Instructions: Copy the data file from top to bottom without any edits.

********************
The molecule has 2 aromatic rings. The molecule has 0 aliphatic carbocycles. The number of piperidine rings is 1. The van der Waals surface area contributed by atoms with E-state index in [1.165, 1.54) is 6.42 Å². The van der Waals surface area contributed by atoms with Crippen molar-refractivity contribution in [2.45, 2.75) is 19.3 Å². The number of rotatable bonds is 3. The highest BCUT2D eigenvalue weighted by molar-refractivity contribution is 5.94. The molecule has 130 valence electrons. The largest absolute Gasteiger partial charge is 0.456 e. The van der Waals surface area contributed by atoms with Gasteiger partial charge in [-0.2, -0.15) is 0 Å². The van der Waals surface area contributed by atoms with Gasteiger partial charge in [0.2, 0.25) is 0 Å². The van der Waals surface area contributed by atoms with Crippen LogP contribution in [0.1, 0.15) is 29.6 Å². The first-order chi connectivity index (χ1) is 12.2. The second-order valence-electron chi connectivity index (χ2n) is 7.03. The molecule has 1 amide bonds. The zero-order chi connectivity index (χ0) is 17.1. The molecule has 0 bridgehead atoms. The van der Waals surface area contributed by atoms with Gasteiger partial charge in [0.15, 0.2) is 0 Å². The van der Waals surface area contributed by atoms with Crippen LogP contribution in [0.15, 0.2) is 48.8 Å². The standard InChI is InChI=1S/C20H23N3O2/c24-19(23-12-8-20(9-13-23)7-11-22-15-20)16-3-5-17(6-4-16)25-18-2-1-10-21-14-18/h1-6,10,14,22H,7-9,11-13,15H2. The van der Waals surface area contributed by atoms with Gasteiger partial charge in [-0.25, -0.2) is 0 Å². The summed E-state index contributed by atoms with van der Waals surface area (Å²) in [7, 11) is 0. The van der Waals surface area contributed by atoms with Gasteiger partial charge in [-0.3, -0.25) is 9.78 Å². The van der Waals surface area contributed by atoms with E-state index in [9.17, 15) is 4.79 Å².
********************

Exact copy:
The molecule has 2 aromatic rings. The molecule has 0 aliphatic carbocycles. The number of piperidine rings is 1. The van der Waals surface area contributed by atoms with E-state index in [1.165, 1.54) is 6.42 Å². The van der Waals surface area contributed by atoms with Crippen molar-refractivity contribution in [2.45, 2.75) is 19.3 Å². The number of rotatable bonds is 3. The highest BCUT2D eigenvalue weighted by molar-refractivity contribution is 5.94. The molecule has 130 valence electrons. The largest absolute Gasteiger partial charge is 0.456 e. The van der Waals surface area contributed by atoms with Gasteiger partial charge in [-0.2, -0.15) is 0 Å². The van der Waals surface area contributed by atoms with Gasteiger partial charge in [0.2, 0.25) is 0 Å². The van der Waals surface area contributed by atoms with Crippen LogP contribution in [0.1, 0.15) is 29.6 Å². The first-order chi connectivity index (χ1) is 12.2. The second-order valence-electron chi connectivity index (χ2n) is 7.03. The molecule has 1 amide bonds. The zero-order chi connectivity index (χ0) is 17.1. The molecule has 0 bridgehead atoms. The van der Waals surface area contributed by atoms with Gasteiger partial charge in [0.15, 0.2) is 0 Å². The van der Waals surface area contributed by atoms with Crippen LogP contribution in [0.15, 0.2) is 48.8 Å². The standard InChI is InChI=1S/C20H23N3O2/c24-19(23-12-8-20(9-13-23)7-11-22-15-20)16-3-5-17(6-4-16)25-18-2-1-10-21-14-18/h1-6,10,14,22H,7-9,11-13,15H2. The van der Waals surface area contributed by atoms with Gasteiger partial charge in [-0.25, -0.2) is 0 Å². The summed E-state index contributed by atoms with van der Waals surface area (Å²) in [7, 11) is 0. The van der Waals surface area contributed by atoms with Gasteiger partial charge in [-0.3, -0.25) is 9.78 Å². The van der Waals surface area contributed by atoms with E-state index in [9.17, 15) is 4.79 Å².